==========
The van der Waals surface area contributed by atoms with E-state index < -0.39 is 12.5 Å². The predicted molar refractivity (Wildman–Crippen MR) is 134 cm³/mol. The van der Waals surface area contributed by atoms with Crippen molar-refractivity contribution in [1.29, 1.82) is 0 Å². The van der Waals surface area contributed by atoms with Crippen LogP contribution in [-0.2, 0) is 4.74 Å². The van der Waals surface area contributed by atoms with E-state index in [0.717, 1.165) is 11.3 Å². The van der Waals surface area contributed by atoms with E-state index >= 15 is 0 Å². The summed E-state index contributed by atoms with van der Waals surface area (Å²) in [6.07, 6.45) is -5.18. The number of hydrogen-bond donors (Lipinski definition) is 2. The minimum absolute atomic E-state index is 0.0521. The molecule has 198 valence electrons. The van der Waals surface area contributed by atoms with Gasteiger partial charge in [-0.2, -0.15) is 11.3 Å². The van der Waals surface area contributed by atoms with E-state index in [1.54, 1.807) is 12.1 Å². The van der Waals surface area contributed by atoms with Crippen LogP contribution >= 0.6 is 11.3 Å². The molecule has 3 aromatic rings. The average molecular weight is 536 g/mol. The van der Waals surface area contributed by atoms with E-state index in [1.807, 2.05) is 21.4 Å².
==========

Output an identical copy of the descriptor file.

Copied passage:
The van der Waals surface area contributed by atoms with E-state index < -0.39 is 12.5 Å². The predicted molar refractivity (Wildman–Crippen MR) is 134 cm³/mol. The van der Waals surface area contributed by atoms with Crippen molar-refractivity contribution in [1.29, 1.82) is 0 Å². The van der Waals surface area contributed by atoms with Crippen LogP contribution in [-0.2, 0) is 4.74 Å². The van der Waals surface area contributed by atoms with E-state index in [0.717, 1.165) is 11.3 Å². The van der Waals surface area contributed by atoms with E-state index >= 15 is 0 Å². The summed E-state index contributed by atoms with van der Waals surface area (Å²) in [6.07, 6.45) is -5.18. The number of hydrogen-bond donors (Lipinski definition) is 2. The minimum absolute atomic E-state index is 0.0521. The molecule has 198 valence electrons. The van der Waals surface area contributed by atoms with Gasteiger partial charge in [-0.2, -0.15) is 11.3 Å². The van der Waals surface area contributed by atoms with E-state index in [1.54, 1.807) is 12.1 Å². The van der Waals surface area contributed by atoms with Crippen LogP contribution >= 0.6 is 11.3 Å². The molecule has 3 aromatic rings. The average molecular weight is 536 g/mol. The van der Waals surface area contributed by atoms with E-state index in [1.807, 2.05) is 21.4 Å².